Grading the 2016-17 Canadiens: Our community’s evaluations of the goaltenders and defencemen

We asked you to give each player a score for his performance this season, and these are the results.

A 2016-17 regular season that started and ended on an encouraging note was followed up by an all-too-brief playoff appearance for the Montreal Canadiens. Along the way were some big surprises and unexpected disappointments among the personnel, with some taking the next step in their careers and others falling back a pace.

Our season reviews broke down the play of each individual member of the team, and asked for your input at the end. The following grades were obtained from our community polls.


There was a bit of concern in net going into the season as Carey Price was returning after an injury that prematurely ended his 2015-16 campaign. The team also had a new netminder to back him up, and while Al Montoya was an established veteran, it wasn’t known how he’d fare in Montreal.

Carey Price

Price did return and — other than a brief absence to start the season — was in perfect health all through the season and through the playoffs. He was back to his usual form at the start of the season, dipped a bit in the middle, and came back strong in the tail end. He overcame that lull to still post some of the best numbers in the league, and earned another Vezina Trophy nomination for his efforts.

Grade: A

Al Montoya

Montoya actually took on a starter’s role at the beginning of the season while Price was dealing with his ailment. He won three of his first four games of the season to help the Habs to another record start, though finished the season with an 8-6-4 record.

Grade: B+


With murmurs about the goaltending, there were loud debates about the defence, with many wondering how the team would come up with a top pairing with what they had. When all was said and done, the Habs managed to get it done by committee on the back end, and (with the help of Price) finished tied for third in fewest goals allowed on the season.

Andrei Markov

Ancient by modern NHL standards, the worry was that Markov would fall off the proverbial cliff at which every professional athlete eventually arrives. Despite the removal of his usual partner on the top duo, Markov was able to still contribute with whomever he was placed alongside, and managed to finish second among the defence corps with 36 points, and that while dressing for just 62 games. The General still has a lot left in that rusty old gas tank, and observers seemed to like what they saw.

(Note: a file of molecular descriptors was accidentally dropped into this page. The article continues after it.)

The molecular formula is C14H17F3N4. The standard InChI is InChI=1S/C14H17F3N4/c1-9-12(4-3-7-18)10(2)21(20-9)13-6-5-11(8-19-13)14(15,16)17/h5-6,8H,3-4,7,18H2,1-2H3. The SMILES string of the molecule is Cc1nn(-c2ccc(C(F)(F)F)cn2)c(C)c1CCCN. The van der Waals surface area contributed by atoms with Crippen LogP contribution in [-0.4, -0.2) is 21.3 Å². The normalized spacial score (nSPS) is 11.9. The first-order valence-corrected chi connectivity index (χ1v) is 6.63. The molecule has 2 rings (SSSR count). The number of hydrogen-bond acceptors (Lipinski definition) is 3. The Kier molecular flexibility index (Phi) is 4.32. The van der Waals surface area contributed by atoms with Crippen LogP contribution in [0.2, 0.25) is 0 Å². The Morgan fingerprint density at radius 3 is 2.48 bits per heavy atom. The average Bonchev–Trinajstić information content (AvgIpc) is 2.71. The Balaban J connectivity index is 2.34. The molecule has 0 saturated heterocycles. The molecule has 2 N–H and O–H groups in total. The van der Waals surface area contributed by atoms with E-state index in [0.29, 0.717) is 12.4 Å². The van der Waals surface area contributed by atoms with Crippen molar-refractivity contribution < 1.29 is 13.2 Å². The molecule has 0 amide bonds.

Grade: A+ (OK, we may have cheated on this one, but he was very good)

Shea Weber

As the fandom and media world discussed the trade that led to Weber becoming a Canadien, he quietly went about his business on the ice — save for the odd crunching bodycheck or deafening yelp from a goal post that had taken the brunt of one of his patented slapshots. He led the team’s defencemen in points and finished fifth in club scoring, with his name on the scoresheet 42 times, and finished tied for second among all NHL defencemen in goal-scoring. That offence, along with a generally robust defensive game, were just what the best-case scenario outlined at the time of his acquisition, and left his team’s fans impressed.

Grade: A

Jeff Petry

Petry played with various partners over the course of the season, seeing lots of time in all three phases of the game and performing well no matter the situation. He has emerged as a top-four defender after failing to impress the Edmonton Oilers brass in his time with that team. He’ll be an important piece of the defence corps for several years to come.

Grade: B+

Alexei Emelin

Emelin had some good games this season in which he made the right reads on the ice, and some terrbile games that saw him sometimes traveling in the opposite direction as the puck. He can be a frustrating player to watch at times, but most members believed the good outweighed the bad.

Grade: B

Nathan Beaulieu

Beaulieu had a golden opportunity to claim a top-pairing role alongside a more physical defence partner at the start of the year, but fell down the ranks to the third pair, and wound up watching the Habs’ last game of the year from the pressbox. He struggles with decision-making, and too often turns a harmless situation into a dangerous one for his team. Despite that, he did post a career high in points, and is capable of transitioning the puck better than any other current blue-liner. Despite a rough season, most in the community still have faith that he will be able to reach the potential that is within his grasp.

Grade: B-

In conclusion, our community was either quite impressed with those tasked with the more defensive elements of the game, or perhaps just not very harsh critics of the players. We’ll see in our next instalment which of those theories holds for the forward s.

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